If I asked you to look after £75bn, where would you put it? Assuming you managed to resist blowing the lot on a lifestyle of spectacular hedonism (nobody’s perfect), you’d probably walk into a bank and ask for £75bn’s worth of the safest investment in the world.
This was the fatal assumption that led Silicon Valley Bank (SVB) to become the second-largest bank failure in history. SVB was the 16th-largest bank in the US, and primarily served the tech industry. When a promising startup company received funding from venture capitalists, they would often deposit the money with SVB. During 2021 the amount invested by venture capitalists more than doubled on the previous year, to $612bn worldwide. Deposits flooded into SVB, and the bank – faced with the apparently enviable problem of having more money coming in than it could ever lend out – invested $91bn (£75bn) in “long-dated securities” such as ten-year Treasury bonds.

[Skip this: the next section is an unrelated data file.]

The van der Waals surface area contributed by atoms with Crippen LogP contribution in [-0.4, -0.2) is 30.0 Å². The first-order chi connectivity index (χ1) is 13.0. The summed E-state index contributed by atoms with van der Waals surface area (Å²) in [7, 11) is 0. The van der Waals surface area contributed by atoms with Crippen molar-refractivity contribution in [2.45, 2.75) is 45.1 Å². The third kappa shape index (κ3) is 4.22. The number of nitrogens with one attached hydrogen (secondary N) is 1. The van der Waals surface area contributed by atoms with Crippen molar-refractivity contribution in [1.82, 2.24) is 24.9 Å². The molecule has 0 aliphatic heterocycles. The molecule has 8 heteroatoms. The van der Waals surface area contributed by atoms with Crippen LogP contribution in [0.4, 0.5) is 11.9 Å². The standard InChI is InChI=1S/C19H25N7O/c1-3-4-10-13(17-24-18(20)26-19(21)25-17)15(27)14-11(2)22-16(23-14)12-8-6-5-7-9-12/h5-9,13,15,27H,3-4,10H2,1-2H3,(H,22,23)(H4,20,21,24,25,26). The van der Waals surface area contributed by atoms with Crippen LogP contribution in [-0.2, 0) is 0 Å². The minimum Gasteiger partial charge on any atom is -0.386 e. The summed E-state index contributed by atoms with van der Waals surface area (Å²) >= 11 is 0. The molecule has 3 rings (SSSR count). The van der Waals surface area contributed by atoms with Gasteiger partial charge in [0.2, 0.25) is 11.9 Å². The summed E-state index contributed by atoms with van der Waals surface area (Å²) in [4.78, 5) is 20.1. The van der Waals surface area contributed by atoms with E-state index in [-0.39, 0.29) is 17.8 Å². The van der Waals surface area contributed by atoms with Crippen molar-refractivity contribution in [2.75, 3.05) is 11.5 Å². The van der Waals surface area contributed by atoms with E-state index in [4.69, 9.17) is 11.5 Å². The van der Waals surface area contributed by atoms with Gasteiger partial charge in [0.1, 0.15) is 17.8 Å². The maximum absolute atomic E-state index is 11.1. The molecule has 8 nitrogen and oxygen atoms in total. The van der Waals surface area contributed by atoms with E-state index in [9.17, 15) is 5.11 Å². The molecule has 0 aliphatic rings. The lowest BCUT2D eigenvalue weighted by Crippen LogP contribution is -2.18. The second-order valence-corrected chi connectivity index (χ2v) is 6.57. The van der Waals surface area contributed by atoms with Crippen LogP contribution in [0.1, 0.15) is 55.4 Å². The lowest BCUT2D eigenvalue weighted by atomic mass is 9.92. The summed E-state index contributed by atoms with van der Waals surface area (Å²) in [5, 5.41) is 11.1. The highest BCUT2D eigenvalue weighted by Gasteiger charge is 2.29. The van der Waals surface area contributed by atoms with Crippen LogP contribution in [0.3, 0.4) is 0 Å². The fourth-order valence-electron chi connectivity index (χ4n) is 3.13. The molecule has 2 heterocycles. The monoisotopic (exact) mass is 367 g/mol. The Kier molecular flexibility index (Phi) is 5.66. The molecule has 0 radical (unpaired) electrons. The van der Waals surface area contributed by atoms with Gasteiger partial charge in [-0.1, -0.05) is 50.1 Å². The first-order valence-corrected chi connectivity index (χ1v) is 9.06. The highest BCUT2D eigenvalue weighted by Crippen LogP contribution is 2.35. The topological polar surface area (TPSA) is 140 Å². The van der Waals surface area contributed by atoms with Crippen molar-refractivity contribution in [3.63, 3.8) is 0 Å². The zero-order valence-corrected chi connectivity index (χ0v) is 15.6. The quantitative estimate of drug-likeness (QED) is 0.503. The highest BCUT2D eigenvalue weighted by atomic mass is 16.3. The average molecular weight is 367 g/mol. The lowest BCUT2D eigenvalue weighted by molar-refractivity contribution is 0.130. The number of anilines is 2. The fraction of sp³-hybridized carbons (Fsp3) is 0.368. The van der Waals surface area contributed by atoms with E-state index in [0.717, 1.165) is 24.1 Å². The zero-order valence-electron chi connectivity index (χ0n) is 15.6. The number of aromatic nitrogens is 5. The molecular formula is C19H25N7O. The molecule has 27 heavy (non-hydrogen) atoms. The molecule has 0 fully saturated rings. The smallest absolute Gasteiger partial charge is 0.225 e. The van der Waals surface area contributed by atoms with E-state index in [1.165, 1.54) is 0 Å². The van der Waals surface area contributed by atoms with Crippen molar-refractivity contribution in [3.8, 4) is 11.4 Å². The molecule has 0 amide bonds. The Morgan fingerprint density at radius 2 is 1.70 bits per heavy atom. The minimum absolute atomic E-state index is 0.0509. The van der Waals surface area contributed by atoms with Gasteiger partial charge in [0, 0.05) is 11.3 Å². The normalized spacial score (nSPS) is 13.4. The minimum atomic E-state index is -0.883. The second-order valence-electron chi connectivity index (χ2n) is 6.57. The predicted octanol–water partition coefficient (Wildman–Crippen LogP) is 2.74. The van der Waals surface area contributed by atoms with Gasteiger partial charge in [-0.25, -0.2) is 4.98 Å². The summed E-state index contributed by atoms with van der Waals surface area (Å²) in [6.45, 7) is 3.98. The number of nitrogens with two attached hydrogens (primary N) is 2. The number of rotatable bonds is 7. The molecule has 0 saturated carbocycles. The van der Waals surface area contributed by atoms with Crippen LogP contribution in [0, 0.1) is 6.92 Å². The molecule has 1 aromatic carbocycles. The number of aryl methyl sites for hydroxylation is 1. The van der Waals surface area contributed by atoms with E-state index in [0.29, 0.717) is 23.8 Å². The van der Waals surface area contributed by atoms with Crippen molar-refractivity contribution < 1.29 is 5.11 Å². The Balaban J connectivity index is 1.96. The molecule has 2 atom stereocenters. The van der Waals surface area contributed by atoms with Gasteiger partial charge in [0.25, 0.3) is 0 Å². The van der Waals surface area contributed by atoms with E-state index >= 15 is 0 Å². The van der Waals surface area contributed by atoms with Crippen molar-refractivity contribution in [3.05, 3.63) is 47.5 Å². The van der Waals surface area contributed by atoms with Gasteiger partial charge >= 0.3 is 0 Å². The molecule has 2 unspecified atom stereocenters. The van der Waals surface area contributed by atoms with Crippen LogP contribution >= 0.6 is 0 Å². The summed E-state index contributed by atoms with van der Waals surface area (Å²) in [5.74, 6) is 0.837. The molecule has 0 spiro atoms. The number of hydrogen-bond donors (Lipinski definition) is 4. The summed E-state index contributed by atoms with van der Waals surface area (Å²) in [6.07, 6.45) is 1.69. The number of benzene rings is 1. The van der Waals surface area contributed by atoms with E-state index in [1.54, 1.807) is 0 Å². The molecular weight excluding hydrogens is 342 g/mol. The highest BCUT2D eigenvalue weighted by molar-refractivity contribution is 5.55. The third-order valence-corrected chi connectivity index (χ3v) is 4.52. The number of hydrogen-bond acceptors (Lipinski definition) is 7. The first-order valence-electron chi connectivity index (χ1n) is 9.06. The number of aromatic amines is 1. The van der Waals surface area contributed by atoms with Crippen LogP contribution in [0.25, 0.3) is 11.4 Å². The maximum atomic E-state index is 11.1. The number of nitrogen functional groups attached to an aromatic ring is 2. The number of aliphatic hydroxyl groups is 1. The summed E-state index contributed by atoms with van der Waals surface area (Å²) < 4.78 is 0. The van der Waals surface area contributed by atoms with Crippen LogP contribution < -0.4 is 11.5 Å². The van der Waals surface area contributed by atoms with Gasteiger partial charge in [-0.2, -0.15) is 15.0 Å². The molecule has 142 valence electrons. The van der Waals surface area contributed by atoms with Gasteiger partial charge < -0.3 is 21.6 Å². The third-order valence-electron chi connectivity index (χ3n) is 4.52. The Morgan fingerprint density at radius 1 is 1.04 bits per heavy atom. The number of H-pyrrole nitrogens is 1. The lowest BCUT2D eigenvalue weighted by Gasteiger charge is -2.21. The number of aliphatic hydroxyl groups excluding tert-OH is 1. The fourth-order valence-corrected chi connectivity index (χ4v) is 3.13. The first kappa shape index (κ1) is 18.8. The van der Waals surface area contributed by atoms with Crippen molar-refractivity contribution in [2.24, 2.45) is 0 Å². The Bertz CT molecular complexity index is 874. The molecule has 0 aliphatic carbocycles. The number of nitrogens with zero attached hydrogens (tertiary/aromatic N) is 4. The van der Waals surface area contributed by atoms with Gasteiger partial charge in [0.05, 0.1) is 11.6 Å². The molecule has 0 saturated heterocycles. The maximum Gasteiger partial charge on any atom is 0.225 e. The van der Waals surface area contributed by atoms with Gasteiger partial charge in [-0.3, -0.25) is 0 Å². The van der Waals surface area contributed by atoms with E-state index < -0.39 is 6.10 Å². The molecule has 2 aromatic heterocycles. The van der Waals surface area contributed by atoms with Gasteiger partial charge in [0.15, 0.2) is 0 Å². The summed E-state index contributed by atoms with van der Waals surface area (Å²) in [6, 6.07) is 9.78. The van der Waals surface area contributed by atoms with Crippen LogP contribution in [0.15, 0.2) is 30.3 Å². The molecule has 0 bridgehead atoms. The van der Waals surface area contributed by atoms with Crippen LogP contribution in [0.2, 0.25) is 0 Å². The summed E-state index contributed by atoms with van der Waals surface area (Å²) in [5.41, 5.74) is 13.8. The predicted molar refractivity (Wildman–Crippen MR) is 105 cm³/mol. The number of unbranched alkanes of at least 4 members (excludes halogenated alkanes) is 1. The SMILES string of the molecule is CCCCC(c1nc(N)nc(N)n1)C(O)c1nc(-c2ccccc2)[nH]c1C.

A Treasury bond is a loan to the US government, which pays a “coupon” (interest payment) each year until it repays the money. The US is the world’s largest economy and has never defaulted on its debt, so $91bn in “held to maturity” investments represented, to someone at SBV, ten years of guaranteed income from the safest investments in the world.